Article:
Not a hint of of whistling. Just amazing guitar work and straight forward (young)folk-tastic narratives delivered nasally. If you think that's a critique, you haven't known me long enough
9 · A Thousand Shark's Teeth by My Brightest Diamond
Shara Worden simply doesn't get the credit she deserves. Big voice, mysterious French-influenced orchestration - this is no sophomore slump. Beautiful in a way that has me reaching for my thesaurus (admirable, alluring, angelic, appealing, beauteous(?), bewitching...) even a casual listen creates an environment far removed from ordinary. Of course, for My Brightest Diamond, what's new?
8 · The Seldom Seen Kid by Elbow
The day after I was handed this album, Elbow won the Mercury Prize. Clearly the UK is way ahead of the learning curve. A tightly written album full of air and light, with lyrics which often border on the very, very devious, this is the soundtrack for just about any kind of dream scheme.
7 · The Symphonies: Dreams Memories & Parties by Emily Wells
Don't you love when an artist you like puts out an album you just can't get enough of? Who knew rapping and the Suzuki method made for such a happy marriage? Even after it lived in my car stereo for the better part of three months, I was ready to slap the hand of anyone who suggested changing the CD. My apologies if I left any permanent bruises.
6 · In Ghost Colours by Cut Copy
I was the only kid in my third grade class who could sing the entire Cure and Depeche Mode catalogues. I was either ridiculously advanced or a freakish outcast far before my time. Joke's on them; synth lovers are clearly getting the last laugh in 2008.
5 · The Midnight Organ Fight by Frightened Rabbit
I am in no way shape or form a badass. But if the highlight reel of my life were played over any of these movie trailer ready songs, I'm sure I'd come across as slightly cooler. Everything sounds better with an accent and dramatically swelling chorus.
4 · Saturdays=Youth by M83
The first four tracks qualify Saturdays=Youth for a place on my list. The fact that this isn't just a 80s retro-dream EP but an 80s retro-dream full-length I've listened to more than 20 times? Brilliant.
3 · Volume One by She & Him
Some may argue it's insubstantial. But who can argue with such perfectly spun cotton candy pop? Incidentally, it's also my mother's pick for album of the year. (Don't hate me because my parents are cooler than yours. -3 hipster points for mentioning the existence of parents.)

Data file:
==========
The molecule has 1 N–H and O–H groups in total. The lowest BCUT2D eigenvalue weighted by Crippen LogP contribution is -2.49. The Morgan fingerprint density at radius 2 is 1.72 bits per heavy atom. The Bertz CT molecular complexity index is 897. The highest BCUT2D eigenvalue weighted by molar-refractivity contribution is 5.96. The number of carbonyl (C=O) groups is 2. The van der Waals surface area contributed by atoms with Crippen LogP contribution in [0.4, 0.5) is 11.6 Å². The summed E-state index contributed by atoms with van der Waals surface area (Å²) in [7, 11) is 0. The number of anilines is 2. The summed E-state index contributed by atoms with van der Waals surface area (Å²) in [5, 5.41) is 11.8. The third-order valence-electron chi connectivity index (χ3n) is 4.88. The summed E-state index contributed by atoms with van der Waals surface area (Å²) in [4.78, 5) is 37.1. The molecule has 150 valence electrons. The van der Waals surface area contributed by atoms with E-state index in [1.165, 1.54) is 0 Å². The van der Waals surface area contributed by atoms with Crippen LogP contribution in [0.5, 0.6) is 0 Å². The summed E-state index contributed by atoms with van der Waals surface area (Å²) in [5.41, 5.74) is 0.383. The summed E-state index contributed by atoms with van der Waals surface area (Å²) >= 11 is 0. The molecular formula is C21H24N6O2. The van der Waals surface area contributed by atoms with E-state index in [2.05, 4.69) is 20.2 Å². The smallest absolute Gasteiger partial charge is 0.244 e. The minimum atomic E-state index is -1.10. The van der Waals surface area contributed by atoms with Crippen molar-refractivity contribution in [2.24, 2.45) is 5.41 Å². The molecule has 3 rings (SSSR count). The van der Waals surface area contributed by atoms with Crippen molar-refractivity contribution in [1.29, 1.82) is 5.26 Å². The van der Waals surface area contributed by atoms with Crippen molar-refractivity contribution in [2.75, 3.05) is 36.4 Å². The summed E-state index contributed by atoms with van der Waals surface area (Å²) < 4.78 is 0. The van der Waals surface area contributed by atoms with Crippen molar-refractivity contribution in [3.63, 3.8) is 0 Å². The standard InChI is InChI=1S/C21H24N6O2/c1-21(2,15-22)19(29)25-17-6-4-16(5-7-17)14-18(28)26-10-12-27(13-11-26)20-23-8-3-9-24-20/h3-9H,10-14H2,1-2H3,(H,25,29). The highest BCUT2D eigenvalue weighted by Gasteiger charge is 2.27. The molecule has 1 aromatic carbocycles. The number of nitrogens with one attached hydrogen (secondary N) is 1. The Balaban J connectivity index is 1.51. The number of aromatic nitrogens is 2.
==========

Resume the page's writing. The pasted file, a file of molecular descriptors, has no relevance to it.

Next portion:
2 · Who Killed Amanda Palmer? by Amanda Palmer
I have to admit being somewhat skeptical when I first heard Amanda Palmer was putting out a non-Dresden Doll album. But in one fell swoop she's earned her stripes as a solo act. Both weirdly uneven and emotionally cohesive, Who Killed Amanda Palmer simply slays.
1 · Does You Inspire You by Chairlift
I didn't see this one coming. And judging by its absence on every other list, neither did anyone else. Yes, Does You Inspire You plays like a mix tape, but what an inspired mix tape! Even the last few tracks which veer into indie-rock abstraction ring with sentimentality that already has me salivating for their sophomore effort.

ten favorite songs

10 · "Mugiboogie" by Mugison from Mugiboogie
An old fashioned down and dirty dance hall quivering with sexual tension and the world's most whacked out bandleader. Catchy!
9 · "You Cheated Me" by Martha Wainwright from I Know You're Married But I've Got Feelings Too
Hands down the poppiest song she's ever written. When she warns, You run your skinny little ass down the block, I never fail to chortle like a ten-year-old boy.
8 · "2 Atoms in a Molecule" by Noah and the Whale from Peaceful, The World Lays Me Down
Sometimes a single only scratches the surface of what an album has to offer. And while Peaceful, the World Lays Me Down is a "fun fun fun" album, it's really the understated opener that perfectly catches the joy and pathos of true love. If love is just a game how come it's no fun? If love is just a game how come I've never won?
7 · "I'm Good, I'm Gone" by Lykke Li from Youth Novels
I know you know this song. It's the "Young Folks" of 2008. It, quite simply, rocks. I'll totally go against what I said about Noah and the Whale...sometimes the single really is the best track on the album.
6 · "Evident Utensil" by Chairlift from Does You Inspire You
I almost put "Bruises" in this slot. A cute song yes, but nothing quite beats Caroline Polachek's wail when she asks How hard must I try for you? And to answer the question: the most evident utensil is, a pencil! The more you know...